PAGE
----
Why you should care about stormwater | Editorial

The county has asked islanders to alert them to stormwater problems. And with the recent rains, the submissions have been plentiful.

On the county website, residents on Orcas, Lopez and San Juan have written about flooding, personal property damage and overflowing ponds. Here are some of the problems recorded in Eastsound.

“Water unable to cross road without flooding downstream. Recent road work in Jan. 2014 has exacerbated the problem.”

“Water ponds on the north side of Mt. Baker Road between the covered bridge and Dr. Bailey’s office whenever there is heavy rain or snowmelt. The water sometimes extends out into the roadway.”

“Significant financial damage caused by blocked stormwater drains.”

The San Juan County Stormwater Utility is in the middle of a two-year assessment that will provide additional guidance for stormwater management efforts already underway.

Why is this so important? It will help keep our waters clean.

Stormwater is rain and snow melt that runs off surfaces such as rooftops, paved streets, highways, and parking lots. As water runs off these surfaces, it can pick up pollution such as: oil, fertilizers, pesticides, soil, trash, and animal waste. From here, the water might flow directly into a local stream, bay, or lake. Or, it may go into a storm drain and continue through storm pipes until it is released untreated into a local waterway.

To keep local waters clean, stormwater Manager Ed Hale says the county should strive to exceed the minimum state requirements.

In addition, stormwater can erode streambed channels, instream sedimentation, create loss of habitat and cause major property damage.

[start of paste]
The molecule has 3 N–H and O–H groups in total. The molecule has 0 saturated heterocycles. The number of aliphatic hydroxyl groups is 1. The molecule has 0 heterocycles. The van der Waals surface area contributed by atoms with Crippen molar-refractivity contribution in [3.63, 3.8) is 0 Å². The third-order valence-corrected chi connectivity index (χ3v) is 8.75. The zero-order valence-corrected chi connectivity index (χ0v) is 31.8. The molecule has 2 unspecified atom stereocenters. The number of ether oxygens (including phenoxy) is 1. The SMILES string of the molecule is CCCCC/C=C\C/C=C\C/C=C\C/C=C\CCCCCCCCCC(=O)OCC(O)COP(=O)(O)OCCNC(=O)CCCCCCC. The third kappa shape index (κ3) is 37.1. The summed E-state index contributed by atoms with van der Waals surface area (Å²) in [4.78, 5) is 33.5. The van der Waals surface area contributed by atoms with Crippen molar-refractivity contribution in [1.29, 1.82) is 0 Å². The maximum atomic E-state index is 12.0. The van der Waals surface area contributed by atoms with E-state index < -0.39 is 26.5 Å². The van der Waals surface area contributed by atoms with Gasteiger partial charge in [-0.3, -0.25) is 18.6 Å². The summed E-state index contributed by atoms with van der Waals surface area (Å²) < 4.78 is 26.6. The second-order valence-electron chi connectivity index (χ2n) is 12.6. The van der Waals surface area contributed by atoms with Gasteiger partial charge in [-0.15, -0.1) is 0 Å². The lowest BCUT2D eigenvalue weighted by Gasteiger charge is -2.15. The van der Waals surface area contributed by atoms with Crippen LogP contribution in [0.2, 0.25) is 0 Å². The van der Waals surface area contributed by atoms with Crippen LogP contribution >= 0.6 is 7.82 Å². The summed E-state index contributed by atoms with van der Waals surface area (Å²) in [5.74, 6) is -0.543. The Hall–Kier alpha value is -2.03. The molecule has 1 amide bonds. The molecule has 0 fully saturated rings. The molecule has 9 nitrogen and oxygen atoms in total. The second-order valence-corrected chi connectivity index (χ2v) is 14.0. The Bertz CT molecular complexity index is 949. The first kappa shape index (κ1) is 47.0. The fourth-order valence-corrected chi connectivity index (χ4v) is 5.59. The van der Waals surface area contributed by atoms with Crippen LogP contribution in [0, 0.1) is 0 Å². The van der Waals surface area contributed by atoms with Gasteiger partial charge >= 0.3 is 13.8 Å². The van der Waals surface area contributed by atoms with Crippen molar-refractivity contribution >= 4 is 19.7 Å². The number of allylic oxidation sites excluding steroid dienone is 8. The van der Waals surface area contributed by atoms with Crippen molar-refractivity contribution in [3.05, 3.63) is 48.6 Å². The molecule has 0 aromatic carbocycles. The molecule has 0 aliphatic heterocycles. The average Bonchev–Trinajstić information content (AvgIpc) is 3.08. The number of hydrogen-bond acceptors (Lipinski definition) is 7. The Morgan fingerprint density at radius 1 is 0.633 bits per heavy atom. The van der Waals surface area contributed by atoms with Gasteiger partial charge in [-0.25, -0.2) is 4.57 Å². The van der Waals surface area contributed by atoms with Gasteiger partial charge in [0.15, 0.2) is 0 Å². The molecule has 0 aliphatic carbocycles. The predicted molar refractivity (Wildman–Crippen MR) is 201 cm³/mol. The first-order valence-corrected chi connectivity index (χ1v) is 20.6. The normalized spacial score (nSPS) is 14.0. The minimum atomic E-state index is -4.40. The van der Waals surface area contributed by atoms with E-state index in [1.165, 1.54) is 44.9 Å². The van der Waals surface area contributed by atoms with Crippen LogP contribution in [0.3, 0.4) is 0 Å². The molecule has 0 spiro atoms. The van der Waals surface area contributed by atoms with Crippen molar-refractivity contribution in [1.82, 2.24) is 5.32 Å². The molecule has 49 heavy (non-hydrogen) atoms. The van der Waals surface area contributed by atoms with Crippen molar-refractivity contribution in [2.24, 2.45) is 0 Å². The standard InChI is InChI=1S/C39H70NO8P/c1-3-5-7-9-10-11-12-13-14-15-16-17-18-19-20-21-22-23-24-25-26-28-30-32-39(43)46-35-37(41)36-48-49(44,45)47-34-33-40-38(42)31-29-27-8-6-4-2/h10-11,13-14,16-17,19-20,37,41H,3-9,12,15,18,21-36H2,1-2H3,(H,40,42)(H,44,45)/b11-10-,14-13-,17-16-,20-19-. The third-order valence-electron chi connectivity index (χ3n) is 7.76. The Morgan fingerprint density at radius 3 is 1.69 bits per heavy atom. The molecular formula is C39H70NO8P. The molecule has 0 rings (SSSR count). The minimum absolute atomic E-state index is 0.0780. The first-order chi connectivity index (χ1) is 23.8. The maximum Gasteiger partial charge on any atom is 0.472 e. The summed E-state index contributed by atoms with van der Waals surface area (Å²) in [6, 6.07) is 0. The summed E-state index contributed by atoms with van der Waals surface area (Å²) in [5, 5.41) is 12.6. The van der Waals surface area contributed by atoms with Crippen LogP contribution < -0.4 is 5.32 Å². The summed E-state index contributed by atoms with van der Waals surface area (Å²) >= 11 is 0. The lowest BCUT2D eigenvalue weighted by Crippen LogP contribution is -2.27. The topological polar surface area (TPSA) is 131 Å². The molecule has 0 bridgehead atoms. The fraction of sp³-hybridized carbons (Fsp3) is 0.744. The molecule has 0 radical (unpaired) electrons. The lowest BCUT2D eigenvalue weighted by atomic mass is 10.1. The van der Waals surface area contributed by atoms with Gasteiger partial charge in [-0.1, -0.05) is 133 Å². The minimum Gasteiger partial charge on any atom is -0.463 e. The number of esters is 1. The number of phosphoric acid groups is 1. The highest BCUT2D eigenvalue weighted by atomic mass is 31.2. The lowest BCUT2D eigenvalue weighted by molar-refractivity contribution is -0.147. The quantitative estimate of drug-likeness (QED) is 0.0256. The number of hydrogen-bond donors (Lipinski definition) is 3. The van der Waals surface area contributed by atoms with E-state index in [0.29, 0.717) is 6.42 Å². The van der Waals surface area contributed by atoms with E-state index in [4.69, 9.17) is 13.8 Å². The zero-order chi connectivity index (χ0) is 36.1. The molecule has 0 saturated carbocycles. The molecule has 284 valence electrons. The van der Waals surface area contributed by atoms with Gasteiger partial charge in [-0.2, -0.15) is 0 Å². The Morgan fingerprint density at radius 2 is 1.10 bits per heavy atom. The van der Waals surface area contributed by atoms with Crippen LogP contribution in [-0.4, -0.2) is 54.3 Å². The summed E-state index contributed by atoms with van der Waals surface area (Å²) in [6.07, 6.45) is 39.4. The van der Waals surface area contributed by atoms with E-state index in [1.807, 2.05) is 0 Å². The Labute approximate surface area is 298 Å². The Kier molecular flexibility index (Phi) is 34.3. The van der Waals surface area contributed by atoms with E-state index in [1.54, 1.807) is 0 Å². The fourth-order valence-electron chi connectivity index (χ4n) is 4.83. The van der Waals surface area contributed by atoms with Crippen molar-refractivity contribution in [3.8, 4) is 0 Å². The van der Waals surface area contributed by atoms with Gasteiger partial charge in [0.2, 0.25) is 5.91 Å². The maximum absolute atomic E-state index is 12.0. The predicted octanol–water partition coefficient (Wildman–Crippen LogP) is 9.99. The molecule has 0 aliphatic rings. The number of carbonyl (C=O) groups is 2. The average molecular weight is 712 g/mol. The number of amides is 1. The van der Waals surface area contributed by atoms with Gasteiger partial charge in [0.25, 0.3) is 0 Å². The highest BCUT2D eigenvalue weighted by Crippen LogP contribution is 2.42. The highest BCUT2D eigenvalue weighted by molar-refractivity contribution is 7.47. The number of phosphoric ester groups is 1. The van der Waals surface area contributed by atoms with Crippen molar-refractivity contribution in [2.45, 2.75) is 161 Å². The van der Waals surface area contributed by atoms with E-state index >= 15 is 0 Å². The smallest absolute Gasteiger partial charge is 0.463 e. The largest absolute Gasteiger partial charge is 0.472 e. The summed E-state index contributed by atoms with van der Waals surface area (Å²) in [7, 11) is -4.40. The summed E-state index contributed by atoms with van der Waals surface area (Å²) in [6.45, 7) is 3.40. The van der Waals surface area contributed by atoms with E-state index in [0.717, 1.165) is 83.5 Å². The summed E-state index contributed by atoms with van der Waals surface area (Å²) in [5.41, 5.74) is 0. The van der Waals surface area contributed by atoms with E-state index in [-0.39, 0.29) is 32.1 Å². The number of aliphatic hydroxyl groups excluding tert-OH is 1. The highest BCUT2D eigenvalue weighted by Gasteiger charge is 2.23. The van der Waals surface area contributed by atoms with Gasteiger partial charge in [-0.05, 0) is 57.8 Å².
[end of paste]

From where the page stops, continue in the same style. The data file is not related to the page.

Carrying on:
Hale is asking islanders to help, and he and the staff have developed a computer-based reporting application. It is available to anyone with computer access to identify and report stormwater problems.

The application can be accessed at sjcgis.org/StormwaterIssueReporting.

The siye has a map of the county that can be toggled to an aerial photo. Zoom in, mark the spot where you feel there is a problem, and provide a short description. The site also provides access for anyone to look at descriptions of stormwater problems submitted by other citizens and county staff.

This data, and other environmental and development data, will be used to create stormwater management plans in cooperation with the Citizen Stormwater Advisory Committee, which was formed in 2010 to provide a citizen perspective to the San Juan County Council.

If you are interested in ongoing stormwater management issues, you can attend the monthly committee meetings, which are generally held on the second Thursday of the month, beginning at 8:30 a.m. in the Legislative Building council chambers.